And so it was that I, having been ousted from my parking place of choice, last week found myself trotting swiftly down “our” alley on my way to retrieve my little old-lady grey etcetera from its last remembered resting place.

Now, I’m a pretty intrepid sort of a lady, not much given to vagaries with regards possible danger or damage to my fairly substantial person. Once I manage to get all of my avoirdupois into locomotion, I’m difficult to get shut down and I entertained no such plan as I turned left and began a brisk trot past the overloaded dumpsters, headed for Third Avenue and, except for the due regard of Kate and George, if all went well, home and hubby. I had not contemplated stopping for feed nor water. Of a certainty, I had not planned on a horticultural excursion. But that is exactly what I took.

I had cleared the mass of our building with its two back entrances to Mac’s, to Midnight sun Gallery and White Horse General Store, had caught a whiff of something pungently delicious through Pasta Palace’s screendoor and was starting by the dim recesses of the little parking alcove at Murdock’s when I came to a screeching halt. “What in the world?” I thought. “What in the name of all that’s green and growing, is green and growing over there?” I went over for a look.

There, in that unbeautiful alleyway through one of the busiest blocks in downtown Whitehorse, someone has planted a small container garden. Against one grey wall between grated doors and windows, healthy if fragile green threads climb on fuzzy hemp cords. Morning Glory vines or perhaps Sweet Peas, what do I know? Adjacent to the door on the other side are three wooden boxes, mounted waist high on shaky shelves and brimming with tufts of green, upon which small colourful blossoms are already beginning to appear. I peer at the slim slice of sky above the alley and try to imagine the amount of sun that will grace these flowers. Barely enough, I guesstimate, but love and care will make up for the rest, and obviously, love and care have already provided the basic necessities for their almost miraculous appearance in the midst of all that dimness and squalor.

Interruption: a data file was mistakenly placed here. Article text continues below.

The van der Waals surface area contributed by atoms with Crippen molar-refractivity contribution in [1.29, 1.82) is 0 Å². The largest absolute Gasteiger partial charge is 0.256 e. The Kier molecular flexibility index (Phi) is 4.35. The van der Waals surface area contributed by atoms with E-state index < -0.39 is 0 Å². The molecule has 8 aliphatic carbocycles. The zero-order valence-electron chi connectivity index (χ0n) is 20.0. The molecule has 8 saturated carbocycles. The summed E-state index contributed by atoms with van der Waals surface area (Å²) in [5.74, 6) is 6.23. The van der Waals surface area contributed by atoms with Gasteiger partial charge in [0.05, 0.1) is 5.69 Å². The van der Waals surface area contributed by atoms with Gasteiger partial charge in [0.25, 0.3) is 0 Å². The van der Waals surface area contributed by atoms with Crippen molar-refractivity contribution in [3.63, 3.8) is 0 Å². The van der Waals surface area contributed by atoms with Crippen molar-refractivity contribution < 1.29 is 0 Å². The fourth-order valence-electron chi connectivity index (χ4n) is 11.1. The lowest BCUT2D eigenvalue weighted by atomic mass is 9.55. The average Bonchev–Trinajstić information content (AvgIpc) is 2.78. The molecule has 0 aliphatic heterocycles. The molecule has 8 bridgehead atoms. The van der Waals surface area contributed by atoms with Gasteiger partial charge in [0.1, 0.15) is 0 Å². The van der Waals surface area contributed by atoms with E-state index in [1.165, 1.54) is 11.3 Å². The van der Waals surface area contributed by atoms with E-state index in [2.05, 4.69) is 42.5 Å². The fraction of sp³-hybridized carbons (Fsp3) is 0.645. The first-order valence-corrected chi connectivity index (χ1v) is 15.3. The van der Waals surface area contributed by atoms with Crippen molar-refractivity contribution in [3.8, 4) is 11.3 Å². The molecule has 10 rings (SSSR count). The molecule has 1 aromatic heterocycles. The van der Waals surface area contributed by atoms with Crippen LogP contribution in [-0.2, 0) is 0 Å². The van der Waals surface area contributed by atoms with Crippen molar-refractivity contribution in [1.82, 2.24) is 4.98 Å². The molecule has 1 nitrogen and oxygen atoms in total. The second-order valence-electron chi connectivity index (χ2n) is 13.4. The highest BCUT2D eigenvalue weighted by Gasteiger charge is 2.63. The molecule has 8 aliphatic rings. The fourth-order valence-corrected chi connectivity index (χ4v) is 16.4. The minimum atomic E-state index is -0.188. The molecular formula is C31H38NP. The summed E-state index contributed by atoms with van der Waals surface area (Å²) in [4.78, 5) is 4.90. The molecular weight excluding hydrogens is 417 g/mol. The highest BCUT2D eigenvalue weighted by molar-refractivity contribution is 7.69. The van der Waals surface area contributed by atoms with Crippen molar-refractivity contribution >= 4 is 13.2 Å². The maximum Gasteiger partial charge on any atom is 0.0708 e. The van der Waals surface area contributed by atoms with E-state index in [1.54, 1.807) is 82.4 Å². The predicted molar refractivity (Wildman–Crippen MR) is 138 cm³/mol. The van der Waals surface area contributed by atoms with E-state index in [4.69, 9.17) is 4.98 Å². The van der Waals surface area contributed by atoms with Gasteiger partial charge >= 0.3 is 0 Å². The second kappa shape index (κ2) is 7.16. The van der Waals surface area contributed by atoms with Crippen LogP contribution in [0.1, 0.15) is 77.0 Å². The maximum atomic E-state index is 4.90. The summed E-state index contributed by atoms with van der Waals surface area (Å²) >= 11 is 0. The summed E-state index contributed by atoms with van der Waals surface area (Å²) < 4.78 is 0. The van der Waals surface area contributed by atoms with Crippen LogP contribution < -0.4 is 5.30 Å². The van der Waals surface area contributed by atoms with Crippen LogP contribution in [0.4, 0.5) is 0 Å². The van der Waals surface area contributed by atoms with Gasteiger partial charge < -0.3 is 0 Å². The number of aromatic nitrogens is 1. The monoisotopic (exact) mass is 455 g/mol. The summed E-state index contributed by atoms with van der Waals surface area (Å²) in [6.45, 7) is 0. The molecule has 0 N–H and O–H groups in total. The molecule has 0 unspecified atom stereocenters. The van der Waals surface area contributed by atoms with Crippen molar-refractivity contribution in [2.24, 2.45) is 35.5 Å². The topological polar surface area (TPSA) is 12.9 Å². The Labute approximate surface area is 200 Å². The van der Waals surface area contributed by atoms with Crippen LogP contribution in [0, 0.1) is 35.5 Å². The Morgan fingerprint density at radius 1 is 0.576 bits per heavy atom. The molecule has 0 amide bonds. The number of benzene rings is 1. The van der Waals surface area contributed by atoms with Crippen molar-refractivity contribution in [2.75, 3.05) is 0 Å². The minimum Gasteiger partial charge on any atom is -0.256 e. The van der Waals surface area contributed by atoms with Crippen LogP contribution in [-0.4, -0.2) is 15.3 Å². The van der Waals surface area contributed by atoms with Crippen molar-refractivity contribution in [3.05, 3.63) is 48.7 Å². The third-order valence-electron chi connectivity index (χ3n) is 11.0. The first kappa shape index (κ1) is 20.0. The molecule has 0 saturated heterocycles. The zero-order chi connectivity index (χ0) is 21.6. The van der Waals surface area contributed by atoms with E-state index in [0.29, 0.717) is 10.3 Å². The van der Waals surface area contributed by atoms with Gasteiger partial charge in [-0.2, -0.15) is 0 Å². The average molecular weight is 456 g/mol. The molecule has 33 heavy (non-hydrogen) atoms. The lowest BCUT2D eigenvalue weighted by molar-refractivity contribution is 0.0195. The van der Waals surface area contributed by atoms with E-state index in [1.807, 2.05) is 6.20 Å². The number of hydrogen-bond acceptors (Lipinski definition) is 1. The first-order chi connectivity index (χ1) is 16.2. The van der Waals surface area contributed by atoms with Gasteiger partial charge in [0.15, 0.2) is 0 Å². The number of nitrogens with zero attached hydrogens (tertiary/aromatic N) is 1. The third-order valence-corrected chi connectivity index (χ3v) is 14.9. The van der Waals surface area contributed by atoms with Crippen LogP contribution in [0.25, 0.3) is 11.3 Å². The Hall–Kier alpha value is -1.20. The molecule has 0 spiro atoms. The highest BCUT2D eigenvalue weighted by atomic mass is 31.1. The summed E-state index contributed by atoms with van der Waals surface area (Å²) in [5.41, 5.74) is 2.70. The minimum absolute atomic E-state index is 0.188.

I walked on, smiling at the stupid audacity it required to even think one could grew flowers in an alley, marveling at the sheer determination and love that was required to make it happen.

As I approached the two big dumpsters near the end of the road, I noticed a man standing in the shadows between them. Normally, I would have passed on without recognition. “Hey,” I said as I drew abreast of him, “how’s it going?” He hesitated, as if considering my casual question. “Okay,” he said. “Yeah, it’s goin’ okay.”

As I emerged from the alley, my eye sought the familiar faces on the wall across the street and I stopped to begin the thought processes that would connect me with my ride home. Two seconds before I merged my subconscious, I saw again the face of the man in the shadows, the look of surprise as I had addressed him.

It quite possibly might never, ever develop so much as a tiny sprout but for the fleeting instant that our eyes had met and we had recognized each other as life travellers, I had felt that I, too, had planted a seed in an alley.